A 78 year old female presented to her primary care physician with a palpable lesion noted in her left breast, questionable axillary nodes and a second lesion in her right breast. The patient had no prior history of any medical or surgical illnesses and was not on any medication. A mammogram taken of both breasts revealed approximating lesions in the left breast (Fig. 1) and a single lesion in the right breast.

In Figure 1, we are able to discern two discrete lesions of the left breast the nature of which were defined by core biopsy. The initial core biopsies of all three lesions were performed in the mammography department of North Shore Univ Hospital. The right breast proved to have a solitary lesion demonstrating predominantly lymphocytic pathology consistent with a B cell lymphoma. In the left breast 2 separate pathologic processes were defined, one an infiltrating ductal carcinoma (Fig. 2a, 2b) and in close proximity, a second lesion, the B-cell lymphoma (Fig 3a, 3b). No further surgery was performed on the right breast. The left breast underwent partial mastectomy. Nodes that were sampled from the left axilla were all negative.

 Figure 1 

Demonstrates localization of two lesions of the left breast for biopsy.

J Cancer Image (Click on the image to enlarge.)
 Figure 2 

a). Poorly differentiated ductal Carcinoma obtained from a biopsy of the left breast carcinoma. b). High power view of the invasive ductal carcinoma obtained from the left breast x20.

J Cancer Image (Click on the image to enlarge.)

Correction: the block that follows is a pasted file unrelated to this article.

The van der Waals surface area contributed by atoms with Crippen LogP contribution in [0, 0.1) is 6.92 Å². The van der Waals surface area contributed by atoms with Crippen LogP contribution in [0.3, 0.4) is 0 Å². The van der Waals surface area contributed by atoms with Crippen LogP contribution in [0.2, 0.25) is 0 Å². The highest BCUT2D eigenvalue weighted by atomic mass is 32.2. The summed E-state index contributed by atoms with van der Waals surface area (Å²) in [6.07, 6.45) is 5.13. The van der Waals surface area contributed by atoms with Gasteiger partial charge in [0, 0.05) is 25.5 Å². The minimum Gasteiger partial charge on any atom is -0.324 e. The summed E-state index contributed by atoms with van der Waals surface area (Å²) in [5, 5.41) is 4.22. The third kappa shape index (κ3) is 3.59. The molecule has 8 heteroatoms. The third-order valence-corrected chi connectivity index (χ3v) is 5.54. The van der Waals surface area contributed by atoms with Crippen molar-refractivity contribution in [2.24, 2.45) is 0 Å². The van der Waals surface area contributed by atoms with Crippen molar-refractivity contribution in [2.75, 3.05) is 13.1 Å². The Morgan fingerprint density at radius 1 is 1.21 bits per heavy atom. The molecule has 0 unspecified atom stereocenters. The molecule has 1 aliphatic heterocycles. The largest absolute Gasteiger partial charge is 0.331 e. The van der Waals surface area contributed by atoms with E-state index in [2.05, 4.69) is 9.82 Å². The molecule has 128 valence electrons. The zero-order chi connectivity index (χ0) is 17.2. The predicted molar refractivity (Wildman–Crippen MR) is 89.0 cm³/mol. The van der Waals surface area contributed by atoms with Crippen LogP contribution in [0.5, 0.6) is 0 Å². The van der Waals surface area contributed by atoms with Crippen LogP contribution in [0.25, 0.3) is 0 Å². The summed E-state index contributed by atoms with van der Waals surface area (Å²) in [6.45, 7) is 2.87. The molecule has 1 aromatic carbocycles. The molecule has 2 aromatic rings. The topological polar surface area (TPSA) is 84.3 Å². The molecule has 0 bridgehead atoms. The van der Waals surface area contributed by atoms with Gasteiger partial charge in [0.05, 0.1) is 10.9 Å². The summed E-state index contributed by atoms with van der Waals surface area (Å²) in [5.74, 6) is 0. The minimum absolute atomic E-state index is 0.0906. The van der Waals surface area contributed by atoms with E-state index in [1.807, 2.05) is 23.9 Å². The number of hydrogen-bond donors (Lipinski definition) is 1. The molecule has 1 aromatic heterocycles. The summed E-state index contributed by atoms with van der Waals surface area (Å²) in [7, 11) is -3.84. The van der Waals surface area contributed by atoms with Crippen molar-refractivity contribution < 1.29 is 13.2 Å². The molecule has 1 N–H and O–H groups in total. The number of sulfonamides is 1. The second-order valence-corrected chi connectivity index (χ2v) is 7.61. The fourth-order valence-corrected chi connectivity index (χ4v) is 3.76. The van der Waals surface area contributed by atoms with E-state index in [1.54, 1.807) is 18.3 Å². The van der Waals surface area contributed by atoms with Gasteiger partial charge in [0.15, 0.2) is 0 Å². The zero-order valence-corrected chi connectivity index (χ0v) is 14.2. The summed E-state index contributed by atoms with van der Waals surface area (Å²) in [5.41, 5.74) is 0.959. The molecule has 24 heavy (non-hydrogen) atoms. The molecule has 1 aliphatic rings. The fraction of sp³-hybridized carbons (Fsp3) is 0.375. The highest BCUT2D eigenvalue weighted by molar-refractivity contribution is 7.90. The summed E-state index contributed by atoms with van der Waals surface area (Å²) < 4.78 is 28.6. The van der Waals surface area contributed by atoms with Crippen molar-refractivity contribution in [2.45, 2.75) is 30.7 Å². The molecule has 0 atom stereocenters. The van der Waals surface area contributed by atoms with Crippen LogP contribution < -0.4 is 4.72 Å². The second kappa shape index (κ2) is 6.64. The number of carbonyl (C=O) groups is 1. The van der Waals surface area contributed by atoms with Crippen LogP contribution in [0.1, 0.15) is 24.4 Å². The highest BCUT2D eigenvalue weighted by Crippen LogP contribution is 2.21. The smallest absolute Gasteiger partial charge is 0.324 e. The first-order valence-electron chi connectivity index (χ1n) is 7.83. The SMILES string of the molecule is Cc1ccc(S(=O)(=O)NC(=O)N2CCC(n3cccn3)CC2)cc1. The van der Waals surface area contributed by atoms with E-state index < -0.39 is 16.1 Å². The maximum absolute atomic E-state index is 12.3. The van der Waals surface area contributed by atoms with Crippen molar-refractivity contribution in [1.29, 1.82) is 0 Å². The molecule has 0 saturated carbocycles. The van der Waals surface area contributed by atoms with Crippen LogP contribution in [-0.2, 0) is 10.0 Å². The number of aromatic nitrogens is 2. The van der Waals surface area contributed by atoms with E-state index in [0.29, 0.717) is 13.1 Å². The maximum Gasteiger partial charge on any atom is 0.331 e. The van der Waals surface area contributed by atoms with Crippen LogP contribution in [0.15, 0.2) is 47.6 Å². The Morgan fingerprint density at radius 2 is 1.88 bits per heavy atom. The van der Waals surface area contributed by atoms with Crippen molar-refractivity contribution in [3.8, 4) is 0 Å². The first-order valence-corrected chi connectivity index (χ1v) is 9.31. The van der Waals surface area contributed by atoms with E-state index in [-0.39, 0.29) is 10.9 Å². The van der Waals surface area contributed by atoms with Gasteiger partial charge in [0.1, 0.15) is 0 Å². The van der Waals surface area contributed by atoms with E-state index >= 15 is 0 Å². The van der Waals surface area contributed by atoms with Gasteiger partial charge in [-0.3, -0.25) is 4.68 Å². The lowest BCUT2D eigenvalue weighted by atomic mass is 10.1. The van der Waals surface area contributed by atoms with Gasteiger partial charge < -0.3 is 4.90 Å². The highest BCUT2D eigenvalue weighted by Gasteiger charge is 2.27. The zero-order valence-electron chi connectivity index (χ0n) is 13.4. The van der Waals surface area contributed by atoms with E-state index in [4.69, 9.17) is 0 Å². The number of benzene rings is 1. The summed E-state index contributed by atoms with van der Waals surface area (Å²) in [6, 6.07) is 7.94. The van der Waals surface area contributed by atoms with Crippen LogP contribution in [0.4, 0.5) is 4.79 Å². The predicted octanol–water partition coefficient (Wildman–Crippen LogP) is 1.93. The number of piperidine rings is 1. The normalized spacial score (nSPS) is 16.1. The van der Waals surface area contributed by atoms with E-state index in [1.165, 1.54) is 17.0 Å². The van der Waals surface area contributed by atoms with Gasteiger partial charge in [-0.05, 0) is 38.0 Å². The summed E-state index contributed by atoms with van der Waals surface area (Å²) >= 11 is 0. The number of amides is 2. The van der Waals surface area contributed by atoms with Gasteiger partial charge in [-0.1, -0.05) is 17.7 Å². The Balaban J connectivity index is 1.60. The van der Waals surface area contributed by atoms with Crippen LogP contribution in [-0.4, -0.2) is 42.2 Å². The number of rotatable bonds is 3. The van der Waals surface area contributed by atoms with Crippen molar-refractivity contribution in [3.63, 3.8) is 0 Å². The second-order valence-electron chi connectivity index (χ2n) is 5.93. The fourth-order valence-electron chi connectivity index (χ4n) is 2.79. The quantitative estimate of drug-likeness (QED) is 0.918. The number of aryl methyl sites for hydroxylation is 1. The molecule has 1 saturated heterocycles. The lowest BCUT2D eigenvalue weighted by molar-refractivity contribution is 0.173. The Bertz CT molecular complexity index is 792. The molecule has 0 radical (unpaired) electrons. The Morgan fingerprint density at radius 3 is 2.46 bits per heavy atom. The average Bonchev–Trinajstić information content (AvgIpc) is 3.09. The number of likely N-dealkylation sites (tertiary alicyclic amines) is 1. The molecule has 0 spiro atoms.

J Cancer Image (Click on the image to enlarge.)
 Figure 3 

a). Lymphoid pattern of the second lesion found in the left breast. b). Large B cell Lymphoma well defined on higher magnification x40.

J Cancer Image (Click on the image to enlarge.)
J Cancer Image (Click on the image to enlarge.)

Pathology

The initial core biopsies followed by the surgically resected specimens taken from the left breast were subjected to routine H&E as well as immunohistochemical staining. PCR of tumor samples taken from the left breast were performed suggesting that the presence of a sequence derived MMTV was present in the specimen. PET scan taken shortly after surgery, failed to demonstrate any evidence of distant pathology. The patient was seen 3 months later in follow up with the new finding of a mass on her back and swelling in the right popliteal space. Excisional biopsies of both new sites were performed. Each of the lesions proved to be consistent with B-cell lymphoma.